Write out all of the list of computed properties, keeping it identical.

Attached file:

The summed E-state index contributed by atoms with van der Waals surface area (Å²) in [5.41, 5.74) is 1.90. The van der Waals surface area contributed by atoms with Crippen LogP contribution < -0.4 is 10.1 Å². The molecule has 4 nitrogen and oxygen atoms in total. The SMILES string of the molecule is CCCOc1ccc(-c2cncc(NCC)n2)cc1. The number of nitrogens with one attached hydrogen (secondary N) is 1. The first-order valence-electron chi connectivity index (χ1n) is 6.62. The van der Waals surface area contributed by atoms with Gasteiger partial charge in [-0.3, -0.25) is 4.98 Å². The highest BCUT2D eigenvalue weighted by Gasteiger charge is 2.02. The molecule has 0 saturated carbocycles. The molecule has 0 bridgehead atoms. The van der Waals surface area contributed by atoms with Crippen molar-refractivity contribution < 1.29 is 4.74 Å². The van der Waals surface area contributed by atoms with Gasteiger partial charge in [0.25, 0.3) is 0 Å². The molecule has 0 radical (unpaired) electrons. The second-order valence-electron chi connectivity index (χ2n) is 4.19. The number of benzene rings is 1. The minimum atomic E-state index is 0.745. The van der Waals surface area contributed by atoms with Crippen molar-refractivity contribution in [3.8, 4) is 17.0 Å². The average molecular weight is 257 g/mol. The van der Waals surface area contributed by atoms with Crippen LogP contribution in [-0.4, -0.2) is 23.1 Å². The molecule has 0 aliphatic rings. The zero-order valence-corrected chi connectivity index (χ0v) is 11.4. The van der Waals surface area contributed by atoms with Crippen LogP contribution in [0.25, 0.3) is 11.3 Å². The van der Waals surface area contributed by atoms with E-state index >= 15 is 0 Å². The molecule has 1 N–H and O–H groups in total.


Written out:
The summed E-state index contributed by atoms with van der Waals surface area (Å²) in [5.41, 5.74) is 1.90. The van der Waals surface area contributed by atoms with Crippen LogP contribution < -0.4 is 10.1 Å². The molecule has 4 nitrogen and oxygen atoms in total. The SMILES string of the molecule is CCCOc1ccc(-c2cncc(NCC)n2)cc1. The number of nitrogens with one attached hydrogen (secondary N) is 1. The first-order valence-electron chi connectivity index (χ1n) is 6.62. The van der Waals surface area contributed by atoms with Gasteiger partial charge in [-0.3, -0.25) is 4.98 Å². The highest BCUT2D eigenvalue weighted by Gasteiger charge is 2.02. The molecule has 0 saturated carbocycles. The molecule has 0 bridgehead atoms. The van der Waals surface area contributed by atoms with Crippen molar-refractivity contribution < 1.29 is 4.74 Å². The van der Waals surface area contributed by atoms with Gasteiger partial charge in [0.25, 0.3) is 0 Å². The molecule has 0 radical (unpaired) electrons. The second-order valence-electron chi connectivity index (χ2n) is 4.19. The number of benzene rings is 1. The minimum atomic E-state index is 0.745. The van der Waals surface area contributed by atoms with Crippen molar-refractivity contribution in [3.8, 4) is 17.0 Å². The average molecular weight is 257 g/mol. The van der Waals surface area contributed by atoms with Crippen LogP contribution in [-0.4, -0.2) is 23.1 Å². The molecule has 0 aliphatic rings. The zero-order valence-corrected chi connectivity index (χ0v) is 11.4. The van der Waals surface area contributed by atoms with Crippen LogP contribution in [0.25, 0.3) is 11.3 Å². The van der Waals surface area contributed by atoms with E-state index >= 15 is 0 Å². The molecule has 1 N–H and O–H groups in total.